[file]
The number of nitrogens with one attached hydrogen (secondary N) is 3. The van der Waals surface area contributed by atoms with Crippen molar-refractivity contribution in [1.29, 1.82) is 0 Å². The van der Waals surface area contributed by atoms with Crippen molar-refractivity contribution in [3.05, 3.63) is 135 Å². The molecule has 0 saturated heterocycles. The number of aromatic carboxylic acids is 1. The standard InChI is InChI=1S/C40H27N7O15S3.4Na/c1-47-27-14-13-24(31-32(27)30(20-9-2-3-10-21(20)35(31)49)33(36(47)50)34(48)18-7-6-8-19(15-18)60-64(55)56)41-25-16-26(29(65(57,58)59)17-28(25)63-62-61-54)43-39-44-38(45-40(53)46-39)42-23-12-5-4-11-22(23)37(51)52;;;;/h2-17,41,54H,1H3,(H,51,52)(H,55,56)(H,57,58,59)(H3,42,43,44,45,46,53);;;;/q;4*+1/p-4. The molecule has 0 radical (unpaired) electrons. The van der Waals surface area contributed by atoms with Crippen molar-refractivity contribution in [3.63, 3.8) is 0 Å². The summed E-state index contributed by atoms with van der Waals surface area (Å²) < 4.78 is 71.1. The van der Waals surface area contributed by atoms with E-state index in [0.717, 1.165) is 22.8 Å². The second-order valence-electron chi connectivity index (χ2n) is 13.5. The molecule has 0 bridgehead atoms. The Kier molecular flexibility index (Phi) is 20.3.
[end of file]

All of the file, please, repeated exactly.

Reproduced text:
The number of nitrogens with one attached hydrogen (secondary N) is 3. The van der Waals surface area contributed by atoms with Crippen molar-refractivity contribution in [1.29, 1.82) is 0 Å². The van der Waals surface area contributed by atoms with Crippen molar-refractivity contribution in [3.05, 3.63) is 135 Å². The molecule has 0 saturated heterocycles. The number of aromatic carboxylic acids is 1. The standard InChI is InChI=1S/C40H27N7O15S3.4Na/c1-47-27-14-13-24(31-32(27)30(20-9-2-3-10-21(20)35(31)49)33(36(47)50)34(48)18-7-6-8-19(15-18)60-64(55)56)41-25-16-26(29(65(57,58)59)17-28(25)63-62-61-54)43-39-44-38(45-40(53)46-39)42-23-12-5-4-11-22(23)37(51)52;;;;/h2-17,41,54H,1H3,(H,51,52)(H,55,56)(H,57,58,59)(H3,42,43,44,45,46,53);;;;/q;4*+1/p-4. The molecule has 0 radical (unpaired) electrons. The van der Waals surface area contributed by atoms with Crippen molar-refractivity contribution in [3.63, 3.8) is 0 Å². The summed E-state index contributed by atoms with van der Waals surface area (Å²) < 4.78 is 71.1. The van der Waals surface area contributed by atoms with E-state index in [0.717, 1.165) is 22.8 Å². The second-order valence-electron chi connectivity index (χ2n) is 13.5. The molecule has 0 bridgehead atoms. The Kier molecular flexibility index (Phi) is 20.3.